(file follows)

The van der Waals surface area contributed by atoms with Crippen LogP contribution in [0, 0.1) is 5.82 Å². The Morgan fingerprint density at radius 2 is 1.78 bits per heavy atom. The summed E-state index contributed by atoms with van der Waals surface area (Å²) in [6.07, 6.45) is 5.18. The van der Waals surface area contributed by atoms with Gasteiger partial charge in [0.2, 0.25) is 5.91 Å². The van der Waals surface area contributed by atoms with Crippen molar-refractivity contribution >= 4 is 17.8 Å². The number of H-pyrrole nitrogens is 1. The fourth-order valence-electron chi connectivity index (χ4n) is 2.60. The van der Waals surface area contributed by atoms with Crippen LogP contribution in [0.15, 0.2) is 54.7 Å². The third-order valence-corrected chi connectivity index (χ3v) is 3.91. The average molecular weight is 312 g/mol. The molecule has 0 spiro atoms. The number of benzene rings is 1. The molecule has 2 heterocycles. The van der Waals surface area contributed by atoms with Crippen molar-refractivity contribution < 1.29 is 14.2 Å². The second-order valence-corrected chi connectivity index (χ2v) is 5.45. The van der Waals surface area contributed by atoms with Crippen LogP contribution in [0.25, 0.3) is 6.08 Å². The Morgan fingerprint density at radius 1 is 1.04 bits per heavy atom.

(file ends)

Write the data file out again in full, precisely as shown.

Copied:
The van der Waals surface area contributed by atoms with Crippen LogP contribution in [0, 0.1) is 5.82 Å². The Morgan fingerprint density at radius 2 is 1.78 bits per heavy atom. The summed E-state index contributed by atoms with van der Waals surface area (Å²) in [6.07, 6.45) is 5.18. The van der Waals surface area contributed by atoms with Gasteiger partial charge in [0.2, 0.25) is 5.91 Å². The van der Waals surface area contributed by atoms with Crippen molar-refractivity contribution >= 4 is 17.8 Å². The number of H-pyrrole nitrogens is 1. The fourth-order valence-electron chi connectivity index (χ4n) is 2.60. The van der Waals surface area contributed by atoms with Crippen LogP contribution in [0.15, 0.2) is 54.7 Å². The third-order valence-corrected chi connectivity index (χ3v) is 3.91. The average molecular weight is 312 g/mol. The molecule has 0 spiro atoms. The number of benzene rings is 1. The molecule has 2 heterocycles. The van der Waals surface area contributed by atoms with Crippen molar-refractivity contribution < 1.29 is 14.2 Å². The second-order valence-corrected chi connectivity index (χ2v) is 5.45. The van der Waals surface area contributed by atoms with Crippen LogP contribution in [0.25, 0.3) is 6.08 Å². The Morgan fingerprint density at radius 1 is 1.04 bits per heavy atom.